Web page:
The IDSVA Newsletter features articles written by students and alumni, and is published twice a year, in the fall and spring.
Co-Editor: Shana Dumont Garr, Cohort ’22
Co-Editor: Tory Schendel-Vyvoda, Cohort ’23
Staff Editor: Molly Davis
It was a bright and clear January day when a group of us visiting Mexico City for the January 2023 residency headed to the vibrant Frida Kahlo Museum, La Casa Azul, in the Colonia del Carmen neighborhood of Coyoacán.
During the 2022 summer residency at Spannocchia Castle in Tuscany, IDSVA students and faculty members, Dr. Simonetta Moro, Dr. Dejan Lukic, and Dr. Jason Hoelscher, engaged with visiting guest Dr. David Webb, Professor of Philosophy from Staffordshire University in the UK.
At the 2023 Commencement ceremony in the cultural treasure that is Mexico City, Marvin Milián (2020 Driskell Fellow), Terrence Phearse (2021 Driskell Fellow), and the IDSVA community gathered to introduce Erin Falker-Obichigha as the 2022 recipient of the Driskell Fellowship Award.
Upon our arrival in Mexico City, on the first night of our astral dreams, we touched the serpent of the patios and the gardens of Tenochtitlán. It was not the evil serpent of the Spanish conquest, nor Huitzilopochtli, the ancient earthy serpent of the Aztecs, mother of the sun god and god of the war, but the serpent of Los Sueños de la Serpiente, by Alberto Ruy-Sánchez, where the main character recreates his past and reinvents his ancestors with the many lives within himself.
The Plant Contingent is a creative collective formed in 2020. Members include Ana Fernandez and Maria Patricia Tinajero, who recently received their doctorates in January 2023, and Sam Jones and Nandita Baxi Sheth, who are currently working on their doctoral dissertations.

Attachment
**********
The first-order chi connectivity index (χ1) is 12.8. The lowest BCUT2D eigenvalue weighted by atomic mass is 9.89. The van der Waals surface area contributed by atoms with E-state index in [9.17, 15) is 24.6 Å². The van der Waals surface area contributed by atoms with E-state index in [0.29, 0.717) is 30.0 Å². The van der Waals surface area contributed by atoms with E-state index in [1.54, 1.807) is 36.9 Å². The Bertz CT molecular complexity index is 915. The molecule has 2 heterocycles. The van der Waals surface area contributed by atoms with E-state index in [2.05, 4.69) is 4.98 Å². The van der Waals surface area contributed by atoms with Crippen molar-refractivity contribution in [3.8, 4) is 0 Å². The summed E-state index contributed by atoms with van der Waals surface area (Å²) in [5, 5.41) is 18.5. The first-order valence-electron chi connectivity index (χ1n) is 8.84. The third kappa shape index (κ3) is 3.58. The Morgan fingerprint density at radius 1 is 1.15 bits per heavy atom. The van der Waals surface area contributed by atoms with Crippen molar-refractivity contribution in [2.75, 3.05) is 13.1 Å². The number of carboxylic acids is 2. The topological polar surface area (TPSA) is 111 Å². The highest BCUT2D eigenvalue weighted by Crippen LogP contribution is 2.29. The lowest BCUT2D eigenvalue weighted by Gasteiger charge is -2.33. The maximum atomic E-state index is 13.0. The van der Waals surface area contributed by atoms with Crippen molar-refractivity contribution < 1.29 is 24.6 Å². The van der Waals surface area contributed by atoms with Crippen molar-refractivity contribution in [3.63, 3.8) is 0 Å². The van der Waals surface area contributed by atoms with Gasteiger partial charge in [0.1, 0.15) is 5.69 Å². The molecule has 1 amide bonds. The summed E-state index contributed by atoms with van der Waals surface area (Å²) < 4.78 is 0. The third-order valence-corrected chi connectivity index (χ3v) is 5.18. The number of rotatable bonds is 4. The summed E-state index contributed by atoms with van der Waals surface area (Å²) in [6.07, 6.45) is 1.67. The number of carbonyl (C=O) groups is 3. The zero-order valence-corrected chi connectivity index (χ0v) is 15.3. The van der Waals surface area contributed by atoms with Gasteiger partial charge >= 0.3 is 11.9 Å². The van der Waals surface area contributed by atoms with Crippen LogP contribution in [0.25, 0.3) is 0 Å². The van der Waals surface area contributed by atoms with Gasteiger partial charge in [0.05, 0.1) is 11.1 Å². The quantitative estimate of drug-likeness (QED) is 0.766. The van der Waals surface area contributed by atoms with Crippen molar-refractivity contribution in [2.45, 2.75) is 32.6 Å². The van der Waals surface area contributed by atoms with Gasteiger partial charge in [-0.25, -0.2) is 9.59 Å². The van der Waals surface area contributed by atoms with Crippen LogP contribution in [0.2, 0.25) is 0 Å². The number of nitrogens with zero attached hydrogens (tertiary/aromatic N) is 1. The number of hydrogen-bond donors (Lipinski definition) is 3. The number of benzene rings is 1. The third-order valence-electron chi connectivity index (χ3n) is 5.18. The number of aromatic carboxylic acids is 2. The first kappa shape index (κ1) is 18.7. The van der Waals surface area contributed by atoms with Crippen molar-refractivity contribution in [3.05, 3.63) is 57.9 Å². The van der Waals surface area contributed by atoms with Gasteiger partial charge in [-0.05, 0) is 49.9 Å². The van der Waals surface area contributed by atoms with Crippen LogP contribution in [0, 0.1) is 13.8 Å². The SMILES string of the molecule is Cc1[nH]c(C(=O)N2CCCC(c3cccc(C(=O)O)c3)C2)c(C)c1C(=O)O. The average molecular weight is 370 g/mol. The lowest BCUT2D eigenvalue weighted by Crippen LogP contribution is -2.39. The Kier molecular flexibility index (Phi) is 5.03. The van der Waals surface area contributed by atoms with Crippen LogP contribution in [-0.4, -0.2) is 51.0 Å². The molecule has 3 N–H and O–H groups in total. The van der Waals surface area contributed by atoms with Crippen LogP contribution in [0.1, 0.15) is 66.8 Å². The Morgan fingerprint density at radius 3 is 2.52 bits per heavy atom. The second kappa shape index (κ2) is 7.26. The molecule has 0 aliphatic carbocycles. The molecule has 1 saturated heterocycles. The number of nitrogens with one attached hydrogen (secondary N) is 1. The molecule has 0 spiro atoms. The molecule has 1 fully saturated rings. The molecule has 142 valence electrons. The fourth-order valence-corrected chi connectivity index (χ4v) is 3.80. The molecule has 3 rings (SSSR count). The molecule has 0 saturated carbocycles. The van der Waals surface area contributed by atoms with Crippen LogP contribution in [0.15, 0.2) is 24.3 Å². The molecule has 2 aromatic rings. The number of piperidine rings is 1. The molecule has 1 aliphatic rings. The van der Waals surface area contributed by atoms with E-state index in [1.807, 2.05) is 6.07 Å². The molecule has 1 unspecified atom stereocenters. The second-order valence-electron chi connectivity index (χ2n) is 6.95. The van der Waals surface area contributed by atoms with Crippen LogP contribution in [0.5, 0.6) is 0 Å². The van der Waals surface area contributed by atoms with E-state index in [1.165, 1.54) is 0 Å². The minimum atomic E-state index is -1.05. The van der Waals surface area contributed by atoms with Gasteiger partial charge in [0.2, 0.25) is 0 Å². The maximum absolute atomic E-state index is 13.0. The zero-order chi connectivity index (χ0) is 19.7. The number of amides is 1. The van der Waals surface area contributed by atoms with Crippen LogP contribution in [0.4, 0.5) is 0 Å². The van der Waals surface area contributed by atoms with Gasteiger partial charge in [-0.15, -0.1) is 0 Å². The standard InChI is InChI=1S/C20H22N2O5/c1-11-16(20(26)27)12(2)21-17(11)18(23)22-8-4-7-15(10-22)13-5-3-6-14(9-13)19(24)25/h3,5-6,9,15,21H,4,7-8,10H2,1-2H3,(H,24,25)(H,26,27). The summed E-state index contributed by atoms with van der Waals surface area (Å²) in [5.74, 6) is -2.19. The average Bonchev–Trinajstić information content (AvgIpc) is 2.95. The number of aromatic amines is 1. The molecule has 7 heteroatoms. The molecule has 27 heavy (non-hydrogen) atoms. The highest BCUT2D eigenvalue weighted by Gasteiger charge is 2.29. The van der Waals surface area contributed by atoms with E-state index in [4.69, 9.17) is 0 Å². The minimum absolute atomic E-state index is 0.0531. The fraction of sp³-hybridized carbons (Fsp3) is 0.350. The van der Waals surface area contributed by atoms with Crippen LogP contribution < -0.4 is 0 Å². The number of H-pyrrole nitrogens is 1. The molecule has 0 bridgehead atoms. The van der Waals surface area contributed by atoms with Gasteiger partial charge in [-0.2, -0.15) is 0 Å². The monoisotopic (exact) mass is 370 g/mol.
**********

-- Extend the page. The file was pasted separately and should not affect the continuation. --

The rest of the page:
As an artist, I am interested in human groups' interaction with and through water and how water deals with human-made reality. My works reflect water as a universal medium connected with living or lifeless things.
The first time I went to New York City was in April 2022, during my first winter residency with IDSVA. I did not know what to expect, and it was a short trip. Luckily, I was able to head back to NYC in February after receiving an invitation from one of my closest IDSVA colleagues, Veronika Golova ’21, and a recommendation from Dr. Simonetta Moro.
Food nourishes the body—bodies require the intake of nutrients for physiological and cognitive growth. Food, as the old adage goes, also nourishes the soul. In a series of lectures to IDSVA, Chef Nephi Craig describes his use of indigenous foodways as a therapeutic modality to repair the detrimental physical, psychical, and spiritual effects of colonial violence. For Craig, growing, preparing, consuming, discussing, and sharing indigenous food act as powerful restorative practices to nourish various aspects of Native American life.
This essay reviews a talk between artist Emilia Kabakov and IDSVA Director Dr. Simonetta Moro. The talk was part of the 2022 IDSVA New York Residency bringing together faculty, staff, and students in person after two years of pandemic travel pauses. Moro asked Kabakov questions as they sat on stage in a lecture hall in the auditorium of the New Museum in New York City. Emilia and her husband, the artist Ilya Kabakov, collaborate on a variety of projects, including installations and public sculptures
We packed our bags and woke up in Paris, France, where rainy tarmacs greeted us in the city of lights. We rambled our way through the transit system and popped out at the Arc de Triomphe. Let the revolution begin! We embarked on a somewhat post-pandemic residency through Europe for four weeks in six cities. France and Italy unfolded in all their splendor and challenges. We became awake again after years of quarantine and sacrifice and kicked off the adventure in Paris.